A potato masher might seem like one of those rather insignificant kitchen tools until the first time you use it. You mash a potato with this seemingly frivolous device only to realize that you, too, can make visually appetizing mashed potatoes—maybe even heavenly hummus or blissful bean patties. And we’ll stop there, because the words “blissful” and “bean” have little business together, while a potato masher has lots of business being in your kitchen.
Additionally, considering you can get a decent potato masher for around the same price as one fancy cup of coffee, there’s little excuse not to buy one of these for yourself or as a kitchen gift. Here are options ranging from the low budget range all the way to the decidedly fancy. Like for a potato masher, anyway.
I have used one of these mashers for well over a decade, and it remains in perfect condition even after smashing thousands of potatoes. It works well on sweet potatoes, beans, cooked vegetables, and more. Most foodstuffs rinse right off with hot water and the lightest work with a soapy sponge, saving you time and space in the dishwasher.
Nonstick pots and pans are great for easy flipping of omelets and chops, stir-frying veggies and chicken, and wiping clean later, but they get scratched up easily and can be quickly ruined once scratched badly. The thin but durable coating of silicone over the stainless steel of this masher lets you smash away even within a nonstick coated pan or pot without ruining the easy release and easy cleanup qualities you love.
This potato ricer comes with three interchangeable disc inserts that allow you to create coarse, medium, or finely riced potatoes, yams, squash, and so on. It’s a low-cost and versatile option that can be cleaned in the dishwasher after use.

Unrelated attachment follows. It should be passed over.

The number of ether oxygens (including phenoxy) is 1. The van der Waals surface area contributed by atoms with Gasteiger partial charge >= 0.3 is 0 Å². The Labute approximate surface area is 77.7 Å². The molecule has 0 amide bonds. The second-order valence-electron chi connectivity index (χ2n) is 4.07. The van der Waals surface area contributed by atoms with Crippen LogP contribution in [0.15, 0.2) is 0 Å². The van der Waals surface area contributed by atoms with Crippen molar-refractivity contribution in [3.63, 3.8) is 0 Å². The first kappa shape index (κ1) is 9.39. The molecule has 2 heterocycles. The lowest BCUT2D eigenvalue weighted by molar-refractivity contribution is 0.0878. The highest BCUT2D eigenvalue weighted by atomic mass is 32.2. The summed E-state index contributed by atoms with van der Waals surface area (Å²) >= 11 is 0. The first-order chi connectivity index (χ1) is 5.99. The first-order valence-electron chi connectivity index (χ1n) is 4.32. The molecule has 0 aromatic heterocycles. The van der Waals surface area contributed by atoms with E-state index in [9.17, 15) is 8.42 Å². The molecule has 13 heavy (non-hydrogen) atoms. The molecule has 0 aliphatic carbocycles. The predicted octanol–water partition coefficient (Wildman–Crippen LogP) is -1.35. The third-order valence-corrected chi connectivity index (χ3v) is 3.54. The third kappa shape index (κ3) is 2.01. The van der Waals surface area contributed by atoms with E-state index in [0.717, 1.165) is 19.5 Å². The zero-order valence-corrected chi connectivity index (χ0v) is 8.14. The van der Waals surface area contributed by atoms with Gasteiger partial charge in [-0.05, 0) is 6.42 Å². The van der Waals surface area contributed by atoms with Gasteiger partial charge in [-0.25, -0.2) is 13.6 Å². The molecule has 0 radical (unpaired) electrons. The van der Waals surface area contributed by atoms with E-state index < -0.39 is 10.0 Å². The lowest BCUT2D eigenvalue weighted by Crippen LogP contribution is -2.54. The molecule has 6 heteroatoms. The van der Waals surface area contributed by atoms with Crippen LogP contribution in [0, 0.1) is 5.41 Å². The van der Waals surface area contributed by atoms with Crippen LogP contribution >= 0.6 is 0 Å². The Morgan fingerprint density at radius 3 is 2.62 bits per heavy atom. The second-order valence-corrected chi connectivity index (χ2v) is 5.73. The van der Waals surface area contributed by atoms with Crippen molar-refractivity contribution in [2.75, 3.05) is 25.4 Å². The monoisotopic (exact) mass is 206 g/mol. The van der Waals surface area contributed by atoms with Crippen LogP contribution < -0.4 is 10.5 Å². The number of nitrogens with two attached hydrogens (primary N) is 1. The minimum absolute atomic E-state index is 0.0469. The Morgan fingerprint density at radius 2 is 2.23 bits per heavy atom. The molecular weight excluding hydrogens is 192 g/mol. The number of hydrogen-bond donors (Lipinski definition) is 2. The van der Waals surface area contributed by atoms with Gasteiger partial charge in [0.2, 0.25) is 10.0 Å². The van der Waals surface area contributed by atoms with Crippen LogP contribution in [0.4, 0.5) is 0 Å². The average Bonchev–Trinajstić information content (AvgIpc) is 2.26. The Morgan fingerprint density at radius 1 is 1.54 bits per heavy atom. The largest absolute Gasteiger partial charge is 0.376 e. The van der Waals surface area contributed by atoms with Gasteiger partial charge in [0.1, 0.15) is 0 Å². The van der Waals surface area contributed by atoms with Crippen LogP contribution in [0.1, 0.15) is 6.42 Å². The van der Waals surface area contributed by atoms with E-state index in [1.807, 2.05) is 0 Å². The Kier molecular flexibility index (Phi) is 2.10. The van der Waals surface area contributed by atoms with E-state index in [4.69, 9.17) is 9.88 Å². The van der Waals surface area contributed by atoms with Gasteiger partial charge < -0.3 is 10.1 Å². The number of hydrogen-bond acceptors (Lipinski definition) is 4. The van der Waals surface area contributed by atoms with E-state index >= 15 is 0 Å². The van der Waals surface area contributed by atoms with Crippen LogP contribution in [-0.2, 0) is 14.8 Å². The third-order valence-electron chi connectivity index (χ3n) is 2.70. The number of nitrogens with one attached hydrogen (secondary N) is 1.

Maybe your potato masher won’t get as many oohs and aahs as that Viking range or Sub-Zero fridge, but it may as well look good. And this one does, thanks to its wooden handle with brass hardware and the circular stainless steel disc at the business end. Its grip has a hole that can be used to hang the masher for easy reach and pleasant display. It’s also a perfect low-cost gift for people who love to cook!
This easy-to-use potato ricer has a gear system and long grips that apply ample pressure to press through cooked foods with minimal effort. It’s an ideal choice for cooks with limited hand strength caused by injury, age, or other factors.
If you frequently prepare large batches of mashed potatoes, bake multiple pies at a time, or are just really impatient when it comes to smashing food, this dual-layered masher will speed things up. Each plunge downward offers twice the mashing surface area.
The spring-style action of this masher helps crush cooked foods on the downward press and again as it pops itself up, helping your less-experienced sous chef nonetheless be a helper in the kitchen. Plus, it has a unique and colorful look kids will like.
Potato mashers are notorious hogs of drawer space. This one solves that old issue by folding flat when not in use. Don’t worry, its head is secured by a locking ring when you are using it, so you can mash with vigor.
Ironically, this potato masher is far better for use with grapes than with potatoes, and specifically for grapes used to make wine. When you need to smash apart a bunch of grapes in a big, deep container, the nearly three-foot handle of this hefty masher will make your work all the easier.
This simple potato masher might not be special enough to deserve a specific mention in your will, but it’s priced low enough that you should buy it even if you know you’ll only use it a few times a year. The broad grip is comfortable in your hand as it rinses clean or goes in the dishwasher, and it mashes food with competence.
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